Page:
By Tilly Hawkins
BBC Money Programme
Piggy banks are back in vogue again
After a decade of easy credit and runaway debt, saving is firmly back in fashion.
Just 12 months ago, we were saving less in Britain than at any time over the last five decades.
That's changing. Now more of us are cutting back on what we spend and putting our money away for a rainy day.
"The savings ratio is moving back up, it's now up to about 4 to 5% and I think that we're going to see it move up over the next two to three years," says Graham Turner, economist and author.
At a time when interest rates along with trust for financial institutions are at an all-time low, risk is high and there's no guarantee of return, deciding where to put your cash is more difficult than ever.
According to Justin Urquhart Stewart of Seven Investment Management, "We've had the entire population getting drunk on credit, then mugged by feral bankers and ignorant politicians - so people are absolutely bemused as to what they should be doing."
The savings ratio surged from a negative number at the start of 2008 to almost 5% by the end of the year.
Now one in 10 people are saying they intend to save more in the coming 12 months - and three million people who have never saved before say they will start putting money aside.
According to Dax Harkins of savings organisation NS&I, interesting trends have emerged among all age groups of savers, but it is the youngest age group that has provided the biggest surprise.
"The big surprise from our perspective was when we looked at the 25 to 34-year-olds," he says. "We generally look at these people as footloose and fancy-free, but we've seen these as the best savers of the last quarter."
Justin Urquhart Stewart believes in spreading investments around
Mr Harkins believes the recession has come as a big shock to this age group. Consequently, they are changing their habits to give themselves a financial cushion to accommodate for their reservations about employment and the future.
However, this is not the only age group where savings habits are on the move.
There has been an increase in savings among 35 to 54-year-olds. But for the older age group, the picture is more complicated.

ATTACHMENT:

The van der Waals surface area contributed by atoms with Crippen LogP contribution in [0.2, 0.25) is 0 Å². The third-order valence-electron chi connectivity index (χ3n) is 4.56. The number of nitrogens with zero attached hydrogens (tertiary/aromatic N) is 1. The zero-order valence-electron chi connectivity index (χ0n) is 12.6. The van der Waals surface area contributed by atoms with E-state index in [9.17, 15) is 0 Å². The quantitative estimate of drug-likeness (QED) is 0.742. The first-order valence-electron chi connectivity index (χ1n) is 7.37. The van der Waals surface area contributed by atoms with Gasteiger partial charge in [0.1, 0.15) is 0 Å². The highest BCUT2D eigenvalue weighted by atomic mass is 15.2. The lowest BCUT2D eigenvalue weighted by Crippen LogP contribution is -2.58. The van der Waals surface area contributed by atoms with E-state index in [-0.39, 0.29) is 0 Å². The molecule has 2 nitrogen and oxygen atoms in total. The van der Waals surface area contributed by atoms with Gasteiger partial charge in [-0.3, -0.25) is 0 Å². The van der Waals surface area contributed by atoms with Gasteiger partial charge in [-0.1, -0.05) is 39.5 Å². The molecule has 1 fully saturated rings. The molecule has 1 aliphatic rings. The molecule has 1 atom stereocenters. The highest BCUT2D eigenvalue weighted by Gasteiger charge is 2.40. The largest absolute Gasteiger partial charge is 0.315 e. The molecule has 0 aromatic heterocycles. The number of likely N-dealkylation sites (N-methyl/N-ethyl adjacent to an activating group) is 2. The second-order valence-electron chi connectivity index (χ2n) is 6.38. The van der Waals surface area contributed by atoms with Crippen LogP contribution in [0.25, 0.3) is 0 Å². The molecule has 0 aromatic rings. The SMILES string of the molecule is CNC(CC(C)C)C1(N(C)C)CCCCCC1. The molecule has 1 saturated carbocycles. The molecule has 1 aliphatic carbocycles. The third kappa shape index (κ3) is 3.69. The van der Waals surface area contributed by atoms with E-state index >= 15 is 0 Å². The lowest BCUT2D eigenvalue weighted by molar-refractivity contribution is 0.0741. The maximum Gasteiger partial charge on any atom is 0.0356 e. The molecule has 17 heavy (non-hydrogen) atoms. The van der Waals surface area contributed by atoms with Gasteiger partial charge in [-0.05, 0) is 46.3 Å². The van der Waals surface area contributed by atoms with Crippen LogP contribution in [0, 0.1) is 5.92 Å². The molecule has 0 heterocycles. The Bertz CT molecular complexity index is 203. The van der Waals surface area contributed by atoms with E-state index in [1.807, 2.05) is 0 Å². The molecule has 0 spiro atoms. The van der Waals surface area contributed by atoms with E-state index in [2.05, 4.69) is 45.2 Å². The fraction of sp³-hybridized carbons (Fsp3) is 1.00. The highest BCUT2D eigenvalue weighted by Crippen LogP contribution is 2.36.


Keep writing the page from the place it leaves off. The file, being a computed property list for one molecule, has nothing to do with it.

Mr Harkins adds that "55 to 64-year-olds have a slightly darker picture. All of the saving indicators have dropped for this age group.
"I think the main reason here could be a lot of these people may be reliant on income coming from investments.
"And we've seen this across all asset classes, the amount of income that their investment would be generating, so it would make it harder for them to save."
Punts and pitfalls
However people choose to save, there are some clear indicators from the professionals about what to look out for. The experts believe there is no substitute for saving regularly and putting a proportion of earnings away each and every month.
Mr Urquhart Stewart recommends spreading investments over a range of assets, be they property, commodities, stocks and shares and cash.
"By all means, have a punt, but a punt is not investing," he says.
"Investing in its proper sense is having a broad range of asset classes, and that can be everything from shares to fixed-interest bonds and gilts to things like commodities and property, so your investment can stand on probably 10 legs and not just two or three."
At the same time, all are agreed on being aware of the risks and not expecting golden returns.
Given that the financial landscape is so unbelievably complicated for the average saver today, a clear message is to rediscover some of the virtues that used to be fashionable, but have gone out of fashion in recent years.
According to financial journalist and author Gillian Tett, we can move forward by looking back to a more prudent age.
"Don't load yourself up with debt, don't start chasing after every new financial fad," she says.
"And remember that if something seems too good to be true, it almost certainly is."
The latest Money Programme, Supersave Me, is broadcast on Wednesday 8 July at 2200 BST on BBC 2.